Embracing new technology can represent a real opportunity for brokers to add value, ITEX chairman Nigel Norman says

Nigel Norman

The digital world has well and truly arrived in the UK’s insurance sector. But the embracing of these new technologies and opportunities remains exceptionally patchy, with early adopters at one end and what some would call luddites at the other end of the scale.

For intermediaries/brokers these new technologies and platforms represent an opportunity to add value through faster and better customer service allied with their sector knowledge and market experience. For intermediaries/brokers to increase their turnover, however, retention rates and consequently profitability, the insurance product(s) offered must be unique in construct and serviceability.

Simplified, the digital age is all about processing greater amounts of relevant data. Insurers require greater depth of information if they are to provide the necessary products to not only satisfy more complicated and sophisticated client/customer requirements, but also to meet ever-increasing regulatory standards. The design and implementation of digital platforms must therefore allow for data flow in both directions (broker to insurer, insurer to broker – eradicating the need for emails) providing a continuous audit trail to satisfy an army of compliance officers.

It is, of course, imperative that today’s forward-thinking ‘digital’ broker uses the right platform to deliver to both himself but also a ‘unique final product’ to his customer/client. Not only must that platform be easy and straightforward in use, it must also enable the broker to distinguish himself uniquely from the competition. Technology allows us to manage all that data, providing ever greater speed of transactions; but to truly succeed, processes must be simplified if the digital age is to come of age.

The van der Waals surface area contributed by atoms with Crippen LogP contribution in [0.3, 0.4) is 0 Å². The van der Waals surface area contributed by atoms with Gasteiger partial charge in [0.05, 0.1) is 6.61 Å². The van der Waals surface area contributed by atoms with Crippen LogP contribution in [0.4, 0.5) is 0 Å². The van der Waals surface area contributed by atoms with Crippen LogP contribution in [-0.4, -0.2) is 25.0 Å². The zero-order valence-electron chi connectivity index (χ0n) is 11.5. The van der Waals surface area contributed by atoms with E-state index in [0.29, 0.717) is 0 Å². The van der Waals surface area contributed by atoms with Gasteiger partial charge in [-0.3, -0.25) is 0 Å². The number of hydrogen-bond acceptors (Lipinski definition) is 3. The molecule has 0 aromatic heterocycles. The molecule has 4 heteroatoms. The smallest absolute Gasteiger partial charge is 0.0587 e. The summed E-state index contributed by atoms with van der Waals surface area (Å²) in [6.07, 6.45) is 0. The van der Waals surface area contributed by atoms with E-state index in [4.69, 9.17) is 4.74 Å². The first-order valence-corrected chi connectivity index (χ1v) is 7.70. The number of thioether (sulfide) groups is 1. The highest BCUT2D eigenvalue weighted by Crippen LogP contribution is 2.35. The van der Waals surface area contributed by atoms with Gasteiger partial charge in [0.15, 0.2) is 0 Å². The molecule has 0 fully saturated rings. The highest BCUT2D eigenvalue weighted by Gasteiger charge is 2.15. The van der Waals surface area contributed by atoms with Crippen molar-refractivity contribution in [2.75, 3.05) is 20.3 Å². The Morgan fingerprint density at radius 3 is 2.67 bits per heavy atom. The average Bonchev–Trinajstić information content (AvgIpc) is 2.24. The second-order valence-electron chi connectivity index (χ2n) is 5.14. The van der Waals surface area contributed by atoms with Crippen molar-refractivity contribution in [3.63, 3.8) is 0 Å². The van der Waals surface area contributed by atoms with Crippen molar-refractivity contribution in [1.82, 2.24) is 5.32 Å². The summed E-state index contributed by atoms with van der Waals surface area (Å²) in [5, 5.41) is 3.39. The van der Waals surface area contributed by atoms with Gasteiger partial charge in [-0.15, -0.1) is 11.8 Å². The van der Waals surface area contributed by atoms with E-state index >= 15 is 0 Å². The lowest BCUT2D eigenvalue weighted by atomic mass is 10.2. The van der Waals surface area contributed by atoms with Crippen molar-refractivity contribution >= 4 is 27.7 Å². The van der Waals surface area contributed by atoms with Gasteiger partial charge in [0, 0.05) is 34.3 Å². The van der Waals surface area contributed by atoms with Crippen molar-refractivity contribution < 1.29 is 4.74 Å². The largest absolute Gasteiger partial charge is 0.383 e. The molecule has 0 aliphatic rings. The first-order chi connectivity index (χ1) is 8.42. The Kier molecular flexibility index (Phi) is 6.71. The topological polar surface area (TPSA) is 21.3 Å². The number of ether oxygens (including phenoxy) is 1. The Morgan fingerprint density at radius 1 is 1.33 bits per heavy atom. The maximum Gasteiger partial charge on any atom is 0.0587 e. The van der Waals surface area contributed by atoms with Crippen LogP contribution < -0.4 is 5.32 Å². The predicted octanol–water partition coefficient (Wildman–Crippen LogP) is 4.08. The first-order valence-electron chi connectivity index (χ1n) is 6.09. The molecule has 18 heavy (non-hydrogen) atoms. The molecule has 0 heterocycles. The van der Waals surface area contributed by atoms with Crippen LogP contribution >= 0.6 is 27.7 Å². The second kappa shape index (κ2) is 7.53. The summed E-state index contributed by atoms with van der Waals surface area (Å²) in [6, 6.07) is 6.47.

Some general current thinking is all around digital being disruptive (this is but a generational thing). But those intermediaries that have adopted the available platforms and re using the ‘e’ and ‘social’ communications channels that previously did not exist have found they virtuous service and business chain delivering real results. And, of course, they can do it from any device, anywhere, with an internet connection.

Online fraud and security are exceptionally rare as digital platforms and servers and the technical plumbing are extremely secure and robust these days. Compliance and regulation ensures this additionally, of course.

Further down the line, examination of the analytics will provide the technology savvy broker with advantageous information derived from Big Data and customer behaviour – allowing them to further add value and differentiate themselves from both the competition, but also have a unique or specialised proposition to particular clients or customers and their digital footprint.

So, as a broker/intermediary – why not at the very least trial a digital broking platform with either an existing customer to see if it does offer a better service and financial reward for both yourself and your client, or with a new client where you have nothing to lose anyway.

After all, there was a time not so long ago when the insurance industry said it would not be using email.